High Voltage HeNe gas laser driver repair

Discussion in 'General Electronics Chat' started by Cav1.6E-19, May 17, 2009.

  1. Cav1.6E-19

    Thread Starter New Member

    May 17, 2009
    6
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    Hi,

    I have a HeNe gas laser and high voltage driver. I've had it for about 10 years and it's now stopped working properly - the output has become pulsed rather than continuous. It's a rather fast pulse, you can't detect it just looking at it but if you move the beam it creates a series of spots. I think the capacitors in the driver are failing and it's not smoothing the input AC power any more.

    I'm thinking of putting a capacitor in parallel with the driver to smooth the output. There is already a current limiting resistor in series with the laser tube so I hope the driver is still providing enough peak power to charge the cap and power the laser.

    The driver's rated output is 2300V dc at 6.5mA (from a 220V AC input). I've worked out providing 6.5mA for 1/50th second at 2300V would require a 56.5nF capacitor. My local electronics supplier has 22nF, 3kV ceramic capacitors so three of these should provide enough smoothing.

    My question: Do you think this is a resonable assumption of the cause of the problem and is the solution viable?

    Should I dissasemble the HV driver and try to fix the components in it rather than working around the problem with an external solutiuon?
    I don't know the working's of the driver, not even if it is switchmode or purely transformer based. It's just a sealed black tube.

    ps, I don't have much experience of circuits at these voltages, but I am aware of the dangers, especially when combined with capacitors or DC supplies which probably contain caps.
     
  2. HarveyH42

    Active Member

    Jul 22, 2007
    425
    5
    Mine is sealed and potted, wasn't meant to be repaired, and kind of expensive to replace. I can understand wanting to fix it, rather than spending the extra cash. Ar you sure its the driver, and not the tube, they don't last for ever. 10 years seems like quite a long time...
     
  3. Cav1.6E-19

    Thread Starter New Member

    May 17, 2009
    6
    0
    No, I'm not sure it's the driver, kinda just hoping it's not the tube. The tube does fire up and produce laser output - it's just pulsed rather than continuous. If the mirrors had lost alignment or the gas was leaking I would expect there to be no laser output at all.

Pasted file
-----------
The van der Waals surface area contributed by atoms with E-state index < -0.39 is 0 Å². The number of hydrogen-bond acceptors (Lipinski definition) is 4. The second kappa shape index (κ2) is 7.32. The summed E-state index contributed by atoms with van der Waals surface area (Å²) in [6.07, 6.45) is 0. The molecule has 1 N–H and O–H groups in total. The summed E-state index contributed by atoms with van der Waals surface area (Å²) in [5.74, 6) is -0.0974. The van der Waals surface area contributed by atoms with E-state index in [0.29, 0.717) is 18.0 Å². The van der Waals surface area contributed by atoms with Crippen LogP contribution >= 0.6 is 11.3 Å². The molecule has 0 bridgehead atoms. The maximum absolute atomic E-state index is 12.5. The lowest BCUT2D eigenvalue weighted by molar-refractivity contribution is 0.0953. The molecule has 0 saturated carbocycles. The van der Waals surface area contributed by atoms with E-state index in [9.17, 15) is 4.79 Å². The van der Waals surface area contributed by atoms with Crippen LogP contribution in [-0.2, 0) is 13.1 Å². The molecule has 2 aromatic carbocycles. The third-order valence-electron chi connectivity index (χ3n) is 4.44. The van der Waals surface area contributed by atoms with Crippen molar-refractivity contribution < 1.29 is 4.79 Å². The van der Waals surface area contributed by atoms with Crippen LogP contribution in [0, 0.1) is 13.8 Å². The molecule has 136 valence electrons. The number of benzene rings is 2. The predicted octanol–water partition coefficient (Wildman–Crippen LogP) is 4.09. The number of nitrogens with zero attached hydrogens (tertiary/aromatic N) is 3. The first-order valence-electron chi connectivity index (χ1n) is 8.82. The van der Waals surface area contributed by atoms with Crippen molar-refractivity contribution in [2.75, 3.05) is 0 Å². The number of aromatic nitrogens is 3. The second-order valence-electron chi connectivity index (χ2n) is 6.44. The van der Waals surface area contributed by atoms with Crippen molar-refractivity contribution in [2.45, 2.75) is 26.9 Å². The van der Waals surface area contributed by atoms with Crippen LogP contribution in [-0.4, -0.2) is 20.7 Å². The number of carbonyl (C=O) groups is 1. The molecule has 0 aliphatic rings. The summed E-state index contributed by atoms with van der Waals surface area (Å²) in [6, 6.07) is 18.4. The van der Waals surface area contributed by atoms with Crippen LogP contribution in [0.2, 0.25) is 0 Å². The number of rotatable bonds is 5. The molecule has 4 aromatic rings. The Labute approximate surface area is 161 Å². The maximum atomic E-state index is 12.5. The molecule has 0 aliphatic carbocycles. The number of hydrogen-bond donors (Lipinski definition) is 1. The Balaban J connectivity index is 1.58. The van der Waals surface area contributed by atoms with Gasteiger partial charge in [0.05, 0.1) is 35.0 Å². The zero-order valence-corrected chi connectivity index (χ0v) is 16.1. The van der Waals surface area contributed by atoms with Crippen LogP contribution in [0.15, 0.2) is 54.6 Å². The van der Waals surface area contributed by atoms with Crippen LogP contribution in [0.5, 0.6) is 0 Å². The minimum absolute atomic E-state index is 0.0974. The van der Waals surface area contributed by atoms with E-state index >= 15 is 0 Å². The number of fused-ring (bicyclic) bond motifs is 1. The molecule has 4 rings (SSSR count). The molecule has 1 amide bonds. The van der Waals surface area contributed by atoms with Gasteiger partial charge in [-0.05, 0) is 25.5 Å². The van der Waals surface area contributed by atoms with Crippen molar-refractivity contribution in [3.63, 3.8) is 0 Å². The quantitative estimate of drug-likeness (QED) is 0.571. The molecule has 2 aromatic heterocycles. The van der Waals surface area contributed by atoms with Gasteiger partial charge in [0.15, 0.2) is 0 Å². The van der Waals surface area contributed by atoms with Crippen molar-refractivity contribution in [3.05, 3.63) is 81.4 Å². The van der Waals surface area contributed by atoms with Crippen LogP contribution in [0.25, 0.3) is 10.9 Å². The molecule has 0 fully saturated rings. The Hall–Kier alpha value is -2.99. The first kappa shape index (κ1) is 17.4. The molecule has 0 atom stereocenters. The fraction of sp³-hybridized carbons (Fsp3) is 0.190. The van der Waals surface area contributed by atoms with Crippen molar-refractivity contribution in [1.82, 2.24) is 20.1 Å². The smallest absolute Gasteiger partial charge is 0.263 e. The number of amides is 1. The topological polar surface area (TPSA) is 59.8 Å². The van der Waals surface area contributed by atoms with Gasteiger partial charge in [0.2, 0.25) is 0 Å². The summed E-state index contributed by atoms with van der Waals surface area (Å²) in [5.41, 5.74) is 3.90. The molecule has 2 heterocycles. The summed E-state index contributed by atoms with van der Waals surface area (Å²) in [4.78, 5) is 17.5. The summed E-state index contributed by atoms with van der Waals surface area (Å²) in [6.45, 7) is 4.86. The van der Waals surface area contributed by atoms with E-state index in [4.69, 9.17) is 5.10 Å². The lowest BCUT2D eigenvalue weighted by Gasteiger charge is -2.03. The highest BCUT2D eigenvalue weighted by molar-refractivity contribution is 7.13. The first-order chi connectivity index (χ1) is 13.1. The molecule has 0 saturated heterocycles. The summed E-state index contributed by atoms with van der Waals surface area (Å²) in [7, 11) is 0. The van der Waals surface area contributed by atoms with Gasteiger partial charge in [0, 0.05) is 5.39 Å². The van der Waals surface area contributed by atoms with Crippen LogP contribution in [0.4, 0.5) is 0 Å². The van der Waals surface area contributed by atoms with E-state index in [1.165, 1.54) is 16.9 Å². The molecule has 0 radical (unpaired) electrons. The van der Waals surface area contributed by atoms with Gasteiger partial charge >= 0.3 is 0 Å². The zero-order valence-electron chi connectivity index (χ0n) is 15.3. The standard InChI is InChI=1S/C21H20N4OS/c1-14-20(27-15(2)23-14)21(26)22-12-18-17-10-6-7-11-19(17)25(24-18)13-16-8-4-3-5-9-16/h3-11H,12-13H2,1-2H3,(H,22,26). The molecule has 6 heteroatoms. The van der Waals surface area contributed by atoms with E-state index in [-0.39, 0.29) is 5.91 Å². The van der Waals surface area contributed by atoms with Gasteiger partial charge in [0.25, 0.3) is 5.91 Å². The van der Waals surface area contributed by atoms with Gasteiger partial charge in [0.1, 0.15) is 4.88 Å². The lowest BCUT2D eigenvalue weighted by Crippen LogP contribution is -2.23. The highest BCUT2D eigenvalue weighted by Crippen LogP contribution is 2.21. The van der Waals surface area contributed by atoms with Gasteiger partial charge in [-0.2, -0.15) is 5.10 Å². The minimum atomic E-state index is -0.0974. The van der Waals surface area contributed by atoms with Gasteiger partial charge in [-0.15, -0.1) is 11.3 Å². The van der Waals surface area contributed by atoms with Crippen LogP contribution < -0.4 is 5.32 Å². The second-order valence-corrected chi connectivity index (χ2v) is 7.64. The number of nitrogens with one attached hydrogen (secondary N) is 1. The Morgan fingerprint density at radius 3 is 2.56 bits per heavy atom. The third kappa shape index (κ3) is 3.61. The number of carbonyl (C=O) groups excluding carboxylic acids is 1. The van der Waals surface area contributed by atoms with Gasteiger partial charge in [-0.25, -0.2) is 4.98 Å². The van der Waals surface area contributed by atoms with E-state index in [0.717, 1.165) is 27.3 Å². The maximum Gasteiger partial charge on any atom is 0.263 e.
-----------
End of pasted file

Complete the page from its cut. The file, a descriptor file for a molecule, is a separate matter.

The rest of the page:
4. DonQ

    Active Member

    May 6, 2009
    320
    11
    I'm reminded of fluorescent lights as they start to expire. They blink, but not at 60Hz (and certainly not at 120Hz full-wave).

    Have you made an estimate of the frequency of the blinking? I would suspect it may be slower than what you would get from line frequency.

    If the tube is not conducting, the voltage of the output would build up on the cap until it became higher than the normal operating voltage. High enough to fire even a failing tube. When it finally fired, the voltage would drop to the normal operating voltage, where the failing tube would no longer be able to maintain, so it would stop conducting, the current would stop, and the cycle would repeat. This would be at some unknown frequency, but I would bet it would be less than something based on line frequency.

    If it randomly happens to be at or near line frequency, it doesn't exclude this being the problem, but if it is slower, it almost certainly identifies it. Worth a check.
     
  5. RFactor

    Active Member

    May 1, 2009
    33
    3
    When DC turns to AC a bad cap is a likely cause.
     
  6. DonQ

    Active Member

    May 6, 2009
    320
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    ..........
     
    Last edited: May 17, 2009
  7. Cav1.6E-19

    Thread Starter New Member

    May 17, 2009
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    Hi DonQ, thanks for your comments.

    We've got a 50Hz supply here in Australia so I'd expect a 100Hz flash. Our TV's are also 50Hz. I'm estimating the laser pulses faster than 50Hz because when it's not moving it looks very steady - much more steady than a 50Hz CRT TV.

    Also if you move it in a nice continuous motion the dots look very evenly spaced - this is what first made me think it was linked to the AC cycle rather than some random process.